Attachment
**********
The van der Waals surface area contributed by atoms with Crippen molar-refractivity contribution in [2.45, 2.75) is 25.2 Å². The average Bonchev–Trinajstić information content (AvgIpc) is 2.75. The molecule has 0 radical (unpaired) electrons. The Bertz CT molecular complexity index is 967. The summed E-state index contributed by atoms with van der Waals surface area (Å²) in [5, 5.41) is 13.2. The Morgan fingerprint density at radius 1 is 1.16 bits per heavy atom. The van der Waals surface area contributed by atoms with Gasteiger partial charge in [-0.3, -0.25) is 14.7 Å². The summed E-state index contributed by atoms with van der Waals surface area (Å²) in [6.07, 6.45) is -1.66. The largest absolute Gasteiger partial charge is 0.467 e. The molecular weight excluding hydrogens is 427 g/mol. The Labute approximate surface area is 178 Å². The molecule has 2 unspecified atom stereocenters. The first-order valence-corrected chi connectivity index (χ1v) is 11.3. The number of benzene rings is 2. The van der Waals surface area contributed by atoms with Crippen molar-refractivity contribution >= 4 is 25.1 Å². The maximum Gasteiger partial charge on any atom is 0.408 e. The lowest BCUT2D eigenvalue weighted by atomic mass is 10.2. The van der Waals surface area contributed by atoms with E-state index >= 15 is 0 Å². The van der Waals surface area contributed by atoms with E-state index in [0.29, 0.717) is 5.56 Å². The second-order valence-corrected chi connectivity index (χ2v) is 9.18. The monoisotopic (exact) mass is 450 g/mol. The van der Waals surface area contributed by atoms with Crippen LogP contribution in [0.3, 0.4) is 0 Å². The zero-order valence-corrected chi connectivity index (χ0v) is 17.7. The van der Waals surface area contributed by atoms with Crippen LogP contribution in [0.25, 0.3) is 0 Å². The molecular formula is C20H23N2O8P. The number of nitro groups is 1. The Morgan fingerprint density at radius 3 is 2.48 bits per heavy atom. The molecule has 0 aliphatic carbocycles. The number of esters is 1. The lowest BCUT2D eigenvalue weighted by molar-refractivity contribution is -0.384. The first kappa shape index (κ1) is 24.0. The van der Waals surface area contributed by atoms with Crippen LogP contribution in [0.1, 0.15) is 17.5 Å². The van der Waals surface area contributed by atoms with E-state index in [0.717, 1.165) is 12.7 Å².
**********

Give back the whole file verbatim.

The van der Waals surface area contributed by atoms with Crippen molar-refractivity contribution in [2.45, 2.75) is 25.2 Å². The average Bonchev–Trinajstić information content (AvgIpc) is 2.75. The molecule has 0 radical (unpaired) electrons. The Bertz CT molecular complexity index is 967. The summed E-state index contributed by atoms with van der Waals surface area (Å²) in [5, 5.41) is 13.2. The Morgan fingerprint density at radius 1 is 1.16 bits per heavy atom. The van der Waals surface area contributed by atoms with Gasteiger partial charge in [-0.3, -0.25) is 14.7 Å². The summed E-state index contributed by atoms with van der Waals surface area (Å²) in [6.07, 6.45) is -1.66. The largest absolute Gasteiger partial charge is 0.467 e. The molecular weight excluding hydrogens is 427 g/mol. The Labute approximate surface area is 178 Å². The molecule has 2 unspecified atom stereocenters. The first-order valence-corrected chi connectivity index (χ1v) is 11.3. The number of benzene rings is 2. The van der Waals surface area contributed by atoms with Crippen molar-refractivity contribution >= 4 is 25.1 Å². The maximum Gasteiger partial charge on any atom is 0.408 e. The lowest BCUT2D eigenvalue weighted by atomic mass is 10.2. The van der Waals surface area contributed by atoms with E-state index >= 15 is 0 Å². The van der Waals surface area contributed by atoms with E-state index in [0.29, 0.717) is 5.56 Å². The second-order valence-corrected chi connectivity index (χ2v) is 9.18. The monoisotopic (exact) mass is 450 g/mol. The van der Waals surface area contributed by atoms with Crippen LogP contribution in [0.3, 0.4) is 0 Å². The zero-order valence-corrected chi connectivity index (χ0v) is 17.7. The van der Waals surface area contributed by atoms with Crippen LogP contribution in [0.25, 0.3) is 0 Å². The molecular formula is C20H23N2O8P. The number of nitro groups is 1. The Morgan fingerprint density at radius 3 is 2.48 bits per heavy atom. The molecule has 0 aliphatic carbocycles. The number of esters is 1. The lowest BCUT2D eigenvalue weighted by molar-refractivity contribution is -0.384. The first kappa shape index (κ1) is 24.0. The van der Waals surface area contributed by atoms with Crippen LogP contribution in [0.1, 0.15) is 17.5 Å². The van der Waals surface area contributed by atoms with E-state index in [0.717, 1.165) is 12.7 Å².